• stop buying foods that you crave so they are not readily available,

  • eat healthier meals with more satisfying protein and healthy fats,

  • buy healthy snacks,

  • make sure your plate is 50% non-starchy vegetables at meals,

  • distract yourself, 

  • move from your current position, 

  • go outside or walk around the office, or wherever you happen to be

  • don't let yourself get too hungry,

  • keep a diary and monitor any triggers,

  • make yourself healthy snacking options,

  • treat yourself to a sauna, facial whatever relaxes you, read a good book, take a bath or listen to calming music.

 

Are your cravings for specific foods? If this is the case and you have been experiencing them over a period of time you may be depleted in specific electrolytes or minerals.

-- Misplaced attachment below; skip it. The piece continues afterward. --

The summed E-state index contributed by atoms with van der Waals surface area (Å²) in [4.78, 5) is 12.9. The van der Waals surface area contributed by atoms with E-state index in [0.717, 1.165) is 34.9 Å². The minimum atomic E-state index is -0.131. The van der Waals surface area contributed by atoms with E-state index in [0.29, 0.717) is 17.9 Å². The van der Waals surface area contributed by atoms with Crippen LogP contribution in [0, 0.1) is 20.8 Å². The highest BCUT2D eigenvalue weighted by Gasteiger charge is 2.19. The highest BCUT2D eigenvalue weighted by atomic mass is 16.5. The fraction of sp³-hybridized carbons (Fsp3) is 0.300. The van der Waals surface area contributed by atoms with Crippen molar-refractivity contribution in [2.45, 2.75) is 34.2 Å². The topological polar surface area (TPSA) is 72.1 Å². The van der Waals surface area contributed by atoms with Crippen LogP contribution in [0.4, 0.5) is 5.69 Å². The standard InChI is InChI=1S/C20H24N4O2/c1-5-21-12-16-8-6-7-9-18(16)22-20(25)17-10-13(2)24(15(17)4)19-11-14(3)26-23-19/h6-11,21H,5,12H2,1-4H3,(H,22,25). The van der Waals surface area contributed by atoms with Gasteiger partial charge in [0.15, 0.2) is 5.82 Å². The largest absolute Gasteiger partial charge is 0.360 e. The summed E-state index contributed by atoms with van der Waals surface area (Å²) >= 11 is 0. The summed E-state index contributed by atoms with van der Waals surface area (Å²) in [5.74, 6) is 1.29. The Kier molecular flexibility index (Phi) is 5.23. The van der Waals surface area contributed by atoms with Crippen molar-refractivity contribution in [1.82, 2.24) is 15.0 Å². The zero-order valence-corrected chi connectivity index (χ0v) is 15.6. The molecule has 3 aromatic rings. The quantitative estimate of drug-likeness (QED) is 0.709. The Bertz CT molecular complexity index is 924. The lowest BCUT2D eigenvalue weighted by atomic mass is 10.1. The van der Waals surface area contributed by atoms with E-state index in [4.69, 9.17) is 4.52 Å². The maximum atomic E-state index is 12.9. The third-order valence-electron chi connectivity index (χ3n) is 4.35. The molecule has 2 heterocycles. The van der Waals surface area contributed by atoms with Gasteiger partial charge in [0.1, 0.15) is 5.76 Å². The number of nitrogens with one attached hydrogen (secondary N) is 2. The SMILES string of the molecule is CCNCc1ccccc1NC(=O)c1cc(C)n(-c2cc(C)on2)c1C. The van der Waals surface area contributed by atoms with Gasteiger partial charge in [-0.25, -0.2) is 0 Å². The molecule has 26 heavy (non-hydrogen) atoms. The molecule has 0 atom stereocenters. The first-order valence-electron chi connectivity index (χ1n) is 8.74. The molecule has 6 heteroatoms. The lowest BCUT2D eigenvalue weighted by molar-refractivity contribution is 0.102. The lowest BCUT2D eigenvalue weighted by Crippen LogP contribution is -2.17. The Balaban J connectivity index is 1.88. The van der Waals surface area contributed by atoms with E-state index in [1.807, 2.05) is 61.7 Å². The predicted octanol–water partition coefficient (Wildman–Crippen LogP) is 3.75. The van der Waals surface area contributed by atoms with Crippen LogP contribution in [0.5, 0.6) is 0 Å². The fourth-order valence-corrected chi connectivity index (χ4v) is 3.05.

Chocolate cravings are often signs of a magnesium deficiency, and whilst one or two squares of dark over 70% cacao are healthy, an abundance of dairy milk chocolate is not. Magnesium can also be found in dark green leafy vegetables and nuts. It can also be a sign of depression as chocolate boosts serotonin & dopamine the feel-good neurotransmitters.

 

If you crave sugar regularly it may be because your blood sugar is on the roller coaster ride, peaking and plummeting. As sugar is consumed, blood glucose rises and more insulin is produced. Insulin causes glucose to move from the blood into cells, where it is either used for respiration or stored in the liver, muscle and fat cells. This lowers the blood glucose concentration back to normal. Excess insulin in the blood can induce hypoglycaemia leading to a feeling of faintness, shaky, and sweaty with a desire for sugar. Insufficient sleep may also cause cravings for sugary sweets.